And Myers has admitted that just 60% to 70% of the bombs to be used in Iraq are "smart" and that 10% of them can be expected to go awry.

Last week, the Bush administration, after months of entreaties by the international aid community and Congress, disclosed a few details about its plans for humanitarian aid in Iraq. Three-million daily military rations have been sent to Iraq, enough, the administration claims, to feed Iraqi war refugees. Problem is, this is only enough food to feed the U.N.-estimated 2 million refugees, which the administration accepts, for a day and a half. Ramiro Lopes da Silva, the U.N.'s top official in Iraq, said these supplies, in addition to the World Food Program's stockpile of food for 250,000 for 10 weeks and extra rations distributed by the Iraqi government -- aren't enough. After six weeks, he said, "We will have to feed 10 million people. Eventually, we'll have to feed the entire population."

The administration has committed about $25 million to a task the U.N. estimates will cost $200 million for its operations alone. Other countries have pledged a total of only $30 million. "The perception that the U.S. government acted unilaterally against Iraq has greatly chilled humanitarian donations," Sandra Mitchell of the International Rescue Committee said at a recent Senate hearing. Even some Republicans, among them Sen. Richard G. Lugar, have blasted the administration for inadequate aid planning.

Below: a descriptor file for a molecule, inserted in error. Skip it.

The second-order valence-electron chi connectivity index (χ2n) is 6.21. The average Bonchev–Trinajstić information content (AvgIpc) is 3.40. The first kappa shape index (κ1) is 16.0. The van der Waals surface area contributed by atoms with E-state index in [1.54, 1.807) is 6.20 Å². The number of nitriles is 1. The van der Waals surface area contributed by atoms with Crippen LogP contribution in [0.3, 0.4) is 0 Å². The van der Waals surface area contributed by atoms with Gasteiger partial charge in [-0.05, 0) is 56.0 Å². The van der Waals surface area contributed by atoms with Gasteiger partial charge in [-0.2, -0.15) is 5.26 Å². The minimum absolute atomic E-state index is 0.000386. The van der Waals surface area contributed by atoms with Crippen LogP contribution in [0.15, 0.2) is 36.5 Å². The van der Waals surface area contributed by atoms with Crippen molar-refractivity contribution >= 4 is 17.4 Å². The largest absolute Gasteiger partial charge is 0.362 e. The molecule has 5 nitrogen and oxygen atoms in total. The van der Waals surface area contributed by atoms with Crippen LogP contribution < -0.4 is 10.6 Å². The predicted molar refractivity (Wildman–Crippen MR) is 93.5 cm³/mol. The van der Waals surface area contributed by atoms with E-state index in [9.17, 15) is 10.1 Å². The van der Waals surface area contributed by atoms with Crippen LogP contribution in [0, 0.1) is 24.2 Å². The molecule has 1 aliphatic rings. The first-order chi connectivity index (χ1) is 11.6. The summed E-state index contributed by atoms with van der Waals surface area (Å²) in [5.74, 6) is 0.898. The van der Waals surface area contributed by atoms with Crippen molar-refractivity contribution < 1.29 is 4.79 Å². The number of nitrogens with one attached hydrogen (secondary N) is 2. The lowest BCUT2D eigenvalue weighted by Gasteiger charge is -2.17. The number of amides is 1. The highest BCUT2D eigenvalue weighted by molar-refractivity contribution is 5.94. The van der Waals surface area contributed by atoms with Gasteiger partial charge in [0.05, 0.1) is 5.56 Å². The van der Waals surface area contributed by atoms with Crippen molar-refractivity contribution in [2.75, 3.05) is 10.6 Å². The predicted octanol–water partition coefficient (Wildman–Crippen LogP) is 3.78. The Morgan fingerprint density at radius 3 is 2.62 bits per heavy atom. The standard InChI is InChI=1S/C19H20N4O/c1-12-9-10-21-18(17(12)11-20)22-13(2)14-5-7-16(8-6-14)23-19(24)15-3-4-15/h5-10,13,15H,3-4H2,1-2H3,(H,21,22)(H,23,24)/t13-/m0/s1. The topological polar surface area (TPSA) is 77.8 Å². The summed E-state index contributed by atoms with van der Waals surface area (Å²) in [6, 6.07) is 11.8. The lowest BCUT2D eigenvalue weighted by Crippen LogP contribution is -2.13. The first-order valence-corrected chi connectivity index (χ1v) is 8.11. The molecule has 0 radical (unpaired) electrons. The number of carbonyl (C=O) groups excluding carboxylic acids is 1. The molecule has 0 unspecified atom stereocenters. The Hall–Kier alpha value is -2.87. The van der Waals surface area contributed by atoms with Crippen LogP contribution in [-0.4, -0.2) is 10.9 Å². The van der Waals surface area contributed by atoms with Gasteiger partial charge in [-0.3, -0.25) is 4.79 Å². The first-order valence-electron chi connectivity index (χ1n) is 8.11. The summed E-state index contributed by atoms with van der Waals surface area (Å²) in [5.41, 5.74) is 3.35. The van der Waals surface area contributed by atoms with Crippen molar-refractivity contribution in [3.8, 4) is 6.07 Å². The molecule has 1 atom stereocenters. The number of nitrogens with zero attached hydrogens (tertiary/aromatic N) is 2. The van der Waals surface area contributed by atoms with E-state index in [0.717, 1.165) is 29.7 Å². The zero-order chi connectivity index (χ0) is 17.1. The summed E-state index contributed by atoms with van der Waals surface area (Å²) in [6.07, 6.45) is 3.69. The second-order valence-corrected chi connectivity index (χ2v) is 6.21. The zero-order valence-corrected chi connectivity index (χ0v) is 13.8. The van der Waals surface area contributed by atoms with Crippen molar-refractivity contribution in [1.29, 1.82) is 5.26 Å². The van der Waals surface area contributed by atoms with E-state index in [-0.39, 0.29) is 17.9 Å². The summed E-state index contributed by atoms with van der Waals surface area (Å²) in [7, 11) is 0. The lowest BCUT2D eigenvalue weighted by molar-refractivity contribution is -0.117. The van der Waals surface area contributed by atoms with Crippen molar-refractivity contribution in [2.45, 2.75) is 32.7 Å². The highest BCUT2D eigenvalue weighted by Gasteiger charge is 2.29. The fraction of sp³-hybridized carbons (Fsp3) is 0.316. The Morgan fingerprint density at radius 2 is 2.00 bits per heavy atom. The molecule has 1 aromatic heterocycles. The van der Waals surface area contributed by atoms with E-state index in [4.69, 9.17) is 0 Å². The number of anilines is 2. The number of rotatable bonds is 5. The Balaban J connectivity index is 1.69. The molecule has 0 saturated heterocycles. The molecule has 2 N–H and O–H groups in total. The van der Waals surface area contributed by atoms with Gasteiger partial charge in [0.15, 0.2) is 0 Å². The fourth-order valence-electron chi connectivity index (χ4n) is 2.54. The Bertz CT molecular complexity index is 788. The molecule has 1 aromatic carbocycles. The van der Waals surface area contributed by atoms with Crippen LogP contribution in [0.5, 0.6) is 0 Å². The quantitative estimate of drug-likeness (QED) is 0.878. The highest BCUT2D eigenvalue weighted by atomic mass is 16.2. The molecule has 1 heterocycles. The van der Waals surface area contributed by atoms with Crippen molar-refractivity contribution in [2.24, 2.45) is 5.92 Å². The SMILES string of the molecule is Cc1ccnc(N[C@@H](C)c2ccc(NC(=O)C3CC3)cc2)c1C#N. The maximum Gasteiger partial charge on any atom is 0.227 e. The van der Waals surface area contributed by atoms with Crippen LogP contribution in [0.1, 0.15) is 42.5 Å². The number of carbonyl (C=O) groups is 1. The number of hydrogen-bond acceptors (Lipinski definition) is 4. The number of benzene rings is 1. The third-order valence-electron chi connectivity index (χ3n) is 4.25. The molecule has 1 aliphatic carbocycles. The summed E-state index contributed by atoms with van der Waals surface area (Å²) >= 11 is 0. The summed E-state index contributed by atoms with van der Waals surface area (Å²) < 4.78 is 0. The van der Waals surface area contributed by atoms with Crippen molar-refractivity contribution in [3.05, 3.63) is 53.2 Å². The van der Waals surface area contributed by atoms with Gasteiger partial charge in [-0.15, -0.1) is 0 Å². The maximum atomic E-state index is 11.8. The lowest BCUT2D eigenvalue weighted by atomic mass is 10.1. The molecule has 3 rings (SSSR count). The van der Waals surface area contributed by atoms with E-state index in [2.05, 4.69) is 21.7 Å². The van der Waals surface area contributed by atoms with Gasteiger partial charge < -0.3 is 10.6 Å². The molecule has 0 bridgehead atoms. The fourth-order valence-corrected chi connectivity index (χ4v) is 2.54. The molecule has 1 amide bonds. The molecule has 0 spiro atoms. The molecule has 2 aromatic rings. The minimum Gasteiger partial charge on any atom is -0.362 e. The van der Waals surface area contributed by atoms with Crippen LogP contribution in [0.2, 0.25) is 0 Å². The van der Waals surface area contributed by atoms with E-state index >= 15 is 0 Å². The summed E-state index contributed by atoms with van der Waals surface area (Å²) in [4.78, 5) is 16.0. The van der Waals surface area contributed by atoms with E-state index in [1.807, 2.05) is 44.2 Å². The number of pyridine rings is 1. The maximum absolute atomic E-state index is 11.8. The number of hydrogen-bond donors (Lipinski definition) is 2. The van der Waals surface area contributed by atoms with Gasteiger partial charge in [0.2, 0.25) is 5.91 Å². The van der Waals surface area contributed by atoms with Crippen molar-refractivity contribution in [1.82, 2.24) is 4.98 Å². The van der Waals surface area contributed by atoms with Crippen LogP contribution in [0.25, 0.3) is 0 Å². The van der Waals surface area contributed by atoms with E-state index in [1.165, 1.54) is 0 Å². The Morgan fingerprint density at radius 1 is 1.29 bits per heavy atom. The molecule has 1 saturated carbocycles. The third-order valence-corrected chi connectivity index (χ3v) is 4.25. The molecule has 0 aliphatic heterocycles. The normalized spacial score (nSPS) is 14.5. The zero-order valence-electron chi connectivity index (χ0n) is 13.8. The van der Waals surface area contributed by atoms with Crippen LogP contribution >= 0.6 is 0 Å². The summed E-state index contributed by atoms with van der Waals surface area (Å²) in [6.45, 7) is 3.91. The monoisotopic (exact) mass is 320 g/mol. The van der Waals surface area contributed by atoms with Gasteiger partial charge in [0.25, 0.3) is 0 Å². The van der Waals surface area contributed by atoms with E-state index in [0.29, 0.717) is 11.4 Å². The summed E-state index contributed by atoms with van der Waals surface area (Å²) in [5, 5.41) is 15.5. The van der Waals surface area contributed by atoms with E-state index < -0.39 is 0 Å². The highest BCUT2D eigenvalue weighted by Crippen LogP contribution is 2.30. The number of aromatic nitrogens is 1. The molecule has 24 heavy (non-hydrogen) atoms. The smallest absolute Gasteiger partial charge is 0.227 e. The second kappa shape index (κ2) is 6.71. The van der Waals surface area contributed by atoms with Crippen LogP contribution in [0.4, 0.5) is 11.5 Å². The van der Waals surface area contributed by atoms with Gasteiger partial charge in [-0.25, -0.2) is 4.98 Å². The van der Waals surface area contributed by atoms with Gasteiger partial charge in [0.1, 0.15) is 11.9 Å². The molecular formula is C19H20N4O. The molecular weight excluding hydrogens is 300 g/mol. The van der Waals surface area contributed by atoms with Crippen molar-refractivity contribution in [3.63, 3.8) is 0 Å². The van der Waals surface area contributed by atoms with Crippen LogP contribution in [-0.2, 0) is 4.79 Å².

The administration said it would work through international aid groups, but it, along with the U.N., has refused to lift sanctions against Iraq to allow these groups to prepare for a humanitarian crisis. The sanctions have forced the U.N. to reject Kurdish pleas for gas masks. Meanwhile, the Iraqi government has thrown up roadblocks in the Kurdish areas of the north. As a result, unlike in Kosovo and Afghanistan, only the ill-financed, understaffed U.N. has been able to stockpile food, medicine and shelter. International aid groups have been forced to set up operations in Jordan, Iran and Kuwait.

Despite pleas to the contrary, the White House has put a Pentagon-run civilian agency in charge of relief efforts and the reconstruction of Iraq. The Office of Reconstruction and Humanitarian Assistance wasn't even created until Jan. 20. Aid groups charge that U.S. humanitarian aid is so interwoven with the Pentagon's war plans that many planning documents have been classified, making coordination with U.S. operations impossible. The EU has, so far, given nothing because it too doesn't want to appear to support the U.S.-led war. And the French are already challenging U.S. and British control over postwar reconstruction, complicating U.N. participation.

The Pentagon's track record on restoring social order after a war doesn't inspire confidence. "The biggest civilian casualties of the 1991 Gulf War were after the war," said Gustafson. "Thirty-five [thousand] to 50,000 Iraqis died."

Though some aid groups, like the International Rescue Committee, disagree that Iraq's ethnic groups are waiting to carve up Iraq after the war, most agree that a postwar lawless state would offer a rich opportunity for score-settling. They doubt U.S. military forces have the sophistication, skills and training to control a breakdown in social order.

The unarmed people of Iraq will be the victims.